Young eels released into Blagdon Lake

European eels
Image caption Eels will mature over the 15 to 20 years in freshwater

Some 25,000 eels have been released into a North Somerset reservoir as part of a national project to boost numbers.

Eventually 100,000 eels will be released in UK waterways, including in Shropshire, east of England and Wales.

Eel numbers are falling as they cannot reach their breeding habitats due to man-made barriers in their way.

Andrew Kerr, from the Sustainable Eels Group, said: "You want to see the eel doing well and prospering as it tells us how well we are managing our water."

Eel catching

Mr Kerr added: "What we've had to do is catch them in hand nets and then put them in tanks.

"Sometimes we immediately move them on past the barriers but on this occasion we've taken 100,000 and we've grown them on from two inches long, to four, five, six inches long."

UK Glass Eels used licensed fishermen who caught the baby eels in hand nets during the spring tides along the River Severn earlier this year.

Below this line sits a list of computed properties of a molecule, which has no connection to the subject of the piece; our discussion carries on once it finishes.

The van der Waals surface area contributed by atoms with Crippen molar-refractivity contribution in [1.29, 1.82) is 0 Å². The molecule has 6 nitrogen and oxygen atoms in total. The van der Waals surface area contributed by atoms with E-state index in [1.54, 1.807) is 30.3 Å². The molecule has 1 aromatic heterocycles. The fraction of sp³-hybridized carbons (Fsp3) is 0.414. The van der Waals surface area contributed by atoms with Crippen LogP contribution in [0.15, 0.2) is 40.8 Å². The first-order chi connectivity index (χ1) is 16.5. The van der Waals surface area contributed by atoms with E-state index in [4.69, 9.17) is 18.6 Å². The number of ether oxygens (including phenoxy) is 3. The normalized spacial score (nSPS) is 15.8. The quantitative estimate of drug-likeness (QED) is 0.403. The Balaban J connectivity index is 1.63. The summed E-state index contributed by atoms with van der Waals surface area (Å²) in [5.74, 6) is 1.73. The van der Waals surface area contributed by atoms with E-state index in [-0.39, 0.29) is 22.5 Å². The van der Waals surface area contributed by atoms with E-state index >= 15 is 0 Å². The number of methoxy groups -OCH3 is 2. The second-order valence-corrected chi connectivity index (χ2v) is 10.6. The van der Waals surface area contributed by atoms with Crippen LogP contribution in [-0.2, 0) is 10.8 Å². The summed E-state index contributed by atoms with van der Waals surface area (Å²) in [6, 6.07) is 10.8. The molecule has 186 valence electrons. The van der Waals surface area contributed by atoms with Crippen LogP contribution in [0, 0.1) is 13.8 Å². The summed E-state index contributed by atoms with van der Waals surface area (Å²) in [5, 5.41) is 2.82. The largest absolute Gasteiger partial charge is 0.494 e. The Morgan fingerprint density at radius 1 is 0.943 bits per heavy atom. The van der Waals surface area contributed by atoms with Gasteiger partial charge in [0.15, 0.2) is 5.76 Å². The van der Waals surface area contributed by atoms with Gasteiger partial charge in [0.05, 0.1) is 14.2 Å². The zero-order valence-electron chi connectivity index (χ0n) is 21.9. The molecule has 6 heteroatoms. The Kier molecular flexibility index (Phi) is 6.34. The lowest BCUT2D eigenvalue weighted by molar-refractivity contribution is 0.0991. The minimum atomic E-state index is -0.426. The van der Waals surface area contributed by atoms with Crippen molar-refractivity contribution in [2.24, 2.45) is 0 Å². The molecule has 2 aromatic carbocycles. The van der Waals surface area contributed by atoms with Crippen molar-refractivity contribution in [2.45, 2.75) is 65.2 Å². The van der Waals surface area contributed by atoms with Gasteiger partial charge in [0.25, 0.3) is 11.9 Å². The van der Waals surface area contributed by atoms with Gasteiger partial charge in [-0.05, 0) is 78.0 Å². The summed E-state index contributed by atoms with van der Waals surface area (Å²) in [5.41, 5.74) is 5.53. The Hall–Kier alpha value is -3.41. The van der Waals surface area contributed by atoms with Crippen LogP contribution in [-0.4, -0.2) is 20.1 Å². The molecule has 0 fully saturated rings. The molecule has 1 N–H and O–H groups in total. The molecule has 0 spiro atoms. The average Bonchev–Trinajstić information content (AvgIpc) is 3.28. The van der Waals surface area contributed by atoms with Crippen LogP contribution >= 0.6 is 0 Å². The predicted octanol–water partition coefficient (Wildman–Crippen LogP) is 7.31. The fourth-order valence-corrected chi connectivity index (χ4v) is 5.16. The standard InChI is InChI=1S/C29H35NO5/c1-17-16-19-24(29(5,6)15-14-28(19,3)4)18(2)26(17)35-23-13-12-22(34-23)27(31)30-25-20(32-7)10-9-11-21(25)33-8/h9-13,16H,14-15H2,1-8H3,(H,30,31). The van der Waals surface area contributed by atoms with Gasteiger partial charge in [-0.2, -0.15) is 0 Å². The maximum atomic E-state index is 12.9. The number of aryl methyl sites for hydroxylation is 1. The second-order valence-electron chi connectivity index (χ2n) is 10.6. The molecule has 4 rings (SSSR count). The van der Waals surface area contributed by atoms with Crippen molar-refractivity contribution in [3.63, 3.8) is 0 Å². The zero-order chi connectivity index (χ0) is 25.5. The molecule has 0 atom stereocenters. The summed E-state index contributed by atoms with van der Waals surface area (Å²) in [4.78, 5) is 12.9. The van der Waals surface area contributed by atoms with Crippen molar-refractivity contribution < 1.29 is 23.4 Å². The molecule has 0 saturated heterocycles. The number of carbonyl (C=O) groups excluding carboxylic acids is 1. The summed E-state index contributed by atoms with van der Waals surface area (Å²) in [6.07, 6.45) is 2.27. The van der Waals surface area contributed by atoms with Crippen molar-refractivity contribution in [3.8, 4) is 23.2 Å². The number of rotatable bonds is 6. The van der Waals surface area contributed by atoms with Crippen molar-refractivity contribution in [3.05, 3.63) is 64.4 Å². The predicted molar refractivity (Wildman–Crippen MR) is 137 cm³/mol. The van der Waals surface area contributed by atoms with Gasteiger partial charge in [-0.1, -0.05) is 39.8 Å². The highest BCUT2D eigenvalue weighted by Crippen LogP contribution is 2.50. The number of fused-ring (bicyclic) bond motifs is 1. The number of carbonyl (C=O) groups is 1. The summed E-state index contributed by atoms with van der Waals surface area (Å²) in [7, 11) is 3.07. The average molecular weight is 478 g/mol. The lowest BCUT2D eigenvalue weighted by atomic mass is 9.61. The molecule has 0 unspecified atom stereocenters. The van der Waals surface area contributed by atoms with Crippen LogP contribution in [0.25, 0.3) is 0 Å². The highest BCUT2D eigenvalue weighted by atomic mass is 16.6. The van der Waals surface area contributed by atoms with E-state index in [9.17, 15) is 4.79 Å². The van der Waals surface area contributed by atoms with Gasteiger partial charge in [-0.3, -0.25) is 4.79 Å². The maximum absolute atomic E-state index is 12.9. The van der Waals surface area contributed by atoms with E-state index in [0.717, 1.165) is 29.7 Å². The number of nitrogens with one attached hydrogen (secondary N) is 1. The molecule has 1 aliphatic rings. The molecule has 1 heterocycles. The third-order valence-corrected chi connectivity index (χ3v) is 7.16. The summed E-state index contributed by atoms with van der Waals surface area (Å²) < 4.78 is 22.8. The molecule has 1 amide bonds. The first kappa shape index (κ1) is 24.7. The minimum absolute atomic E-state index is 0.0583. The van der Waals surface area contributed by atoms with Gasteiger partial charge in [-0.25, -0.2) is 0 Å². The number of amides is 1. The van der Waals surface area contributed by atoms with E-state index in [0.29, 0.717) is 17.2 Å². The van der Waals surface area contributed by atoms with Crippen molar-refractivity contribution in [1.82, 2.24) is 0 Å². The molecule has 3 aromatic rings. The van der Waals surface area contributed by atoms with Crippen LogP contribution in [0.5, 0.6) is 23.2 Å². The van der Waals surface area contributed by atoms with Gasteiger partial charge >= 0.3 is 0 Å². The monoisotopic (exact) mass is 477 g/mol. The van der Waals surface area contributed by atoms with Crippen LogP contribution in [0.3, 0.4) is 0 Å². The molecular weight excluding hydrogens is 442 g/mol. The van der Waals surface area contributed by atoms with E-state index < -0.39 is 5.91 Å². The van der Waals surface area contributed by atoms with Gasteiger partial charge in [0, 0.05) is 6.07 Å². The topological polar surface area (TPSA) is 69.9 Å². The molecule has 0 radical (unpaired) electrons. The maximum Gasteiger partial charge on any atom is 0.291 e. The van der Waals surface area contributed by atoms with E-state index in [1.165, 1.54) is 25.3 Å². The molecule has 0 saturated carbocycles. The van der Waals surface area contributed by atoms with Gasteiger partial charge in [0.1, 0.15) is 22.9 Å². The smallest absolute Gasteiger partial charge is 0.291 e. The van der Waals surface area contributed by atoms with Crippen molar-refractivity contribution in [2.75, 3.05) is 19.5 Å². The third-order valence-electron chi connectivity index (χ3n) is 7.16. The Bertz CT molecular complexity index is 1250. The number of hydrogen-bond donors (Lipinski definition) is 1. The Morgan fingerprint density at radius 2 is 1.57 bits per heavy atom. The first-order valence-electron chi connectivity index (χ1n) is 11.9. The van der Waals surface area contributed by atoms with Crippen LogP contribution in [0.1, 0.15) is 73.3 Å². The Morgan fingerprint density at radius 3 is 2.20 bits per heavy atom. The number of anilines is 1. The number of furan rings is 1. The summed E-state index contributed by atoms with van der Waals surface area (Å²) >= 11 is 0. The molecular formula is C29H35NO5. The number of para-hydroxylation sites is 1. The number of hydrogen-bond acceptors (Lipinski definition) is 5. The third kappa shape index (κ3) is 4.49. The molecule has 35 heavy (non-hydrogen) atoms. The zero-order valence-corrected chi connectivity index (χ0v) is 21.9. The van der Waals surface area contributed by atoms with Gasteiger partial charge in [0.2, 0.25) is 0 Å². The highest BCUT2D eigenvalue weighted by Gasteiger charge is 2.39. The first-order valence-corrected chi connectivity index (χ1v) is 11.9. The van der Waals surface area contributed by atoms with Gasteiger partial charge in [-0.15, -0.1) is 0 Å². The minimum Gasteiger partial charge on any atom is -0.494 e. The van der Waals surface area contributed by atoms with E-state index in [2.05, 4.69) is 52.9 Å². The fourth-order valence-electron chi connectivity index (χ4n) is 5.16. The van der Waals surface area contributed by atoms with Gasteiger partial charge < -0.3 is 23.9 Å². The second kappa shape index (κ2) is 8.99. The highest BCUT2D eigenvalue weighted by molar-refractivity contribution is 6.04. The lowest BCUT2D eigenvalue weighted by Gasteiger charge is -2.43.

The first batch was released into Blagdon Lake on Monday.

This site was chosen as it has shallow water, lots of reeds for protection from predators like birds, and plentiful food.

The young eels will then grow and mature over the next 15 to 20 years as they live low down in the water.

Once mature they will return to the Sargasso Sea in the Atlantic to breed and spawn.

A total of £45,000 is being spent on the project organised by the Bristol and Avon Rivers Trust, the Sustainable Eel Group and UK Glass Eels.

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